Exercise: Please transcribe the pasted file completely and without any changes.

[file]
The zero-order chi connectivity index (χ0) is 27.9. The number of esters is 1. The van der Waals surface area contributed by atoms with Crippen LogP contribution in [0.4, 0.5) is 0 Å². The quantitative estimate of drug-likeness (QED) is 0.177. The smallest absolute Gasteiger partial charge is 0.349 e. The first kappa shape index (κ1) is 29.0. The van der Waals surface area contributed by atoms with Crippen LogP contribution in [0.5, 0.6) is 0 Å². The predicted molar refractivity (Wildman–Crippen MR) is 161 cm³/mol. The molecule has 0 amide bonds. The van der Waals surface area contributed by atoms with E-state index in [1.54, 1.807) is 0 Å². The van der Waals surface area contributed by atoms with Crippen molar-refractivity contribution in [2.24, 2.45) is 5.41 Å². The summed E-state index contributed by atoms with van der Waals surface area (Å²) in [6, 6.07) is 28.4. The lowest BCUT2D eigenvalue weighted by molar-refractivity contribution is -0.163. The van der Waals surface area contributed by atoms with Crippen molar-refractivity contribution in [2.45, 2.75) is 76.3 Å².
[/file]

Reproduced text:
The zero-order chi connectivity index (χ0) is 27.9. The number of esters is 1. The van der Waals surface area contributed by atoms with Crippen LogP contribution in [0.4, 0.5) is 0 Å². The quantitative estimate of drug-likeness (QED) is 0.177. The smallest absolute Gasteiger partial charge is 0.349 e. The first kappa shape index (κ1) is 29.0. The van der Waals surface area contributed by atoms with Crippen LogP contribution in [0.5, 0.6) is 0 Å². The predicted molar refractivity (Wildman–Crippen MR) is 161 cm³/mol. The molecule has 0 amide bonds. The van der Waals surface area contributed by atoms with E-state index in [1.54, 1.807) is 0 Å². The van der Waals surface area contributed by atoms with Crippen molar-refractivity contribution in [2.24, 2.45) is 5.41 Å². The summed E-state index contributed by atoms with van der Waals surface area (Å²) in [6, 6.07) is 28.4. The lowest BCUT2D eigenvalue weighted by molar-refractivity contribution is -0.163. The van der Waals surface area contributed by atoms with Crippen molar-refractivity contribution in [2.45, 2.75) is 76.3 Å².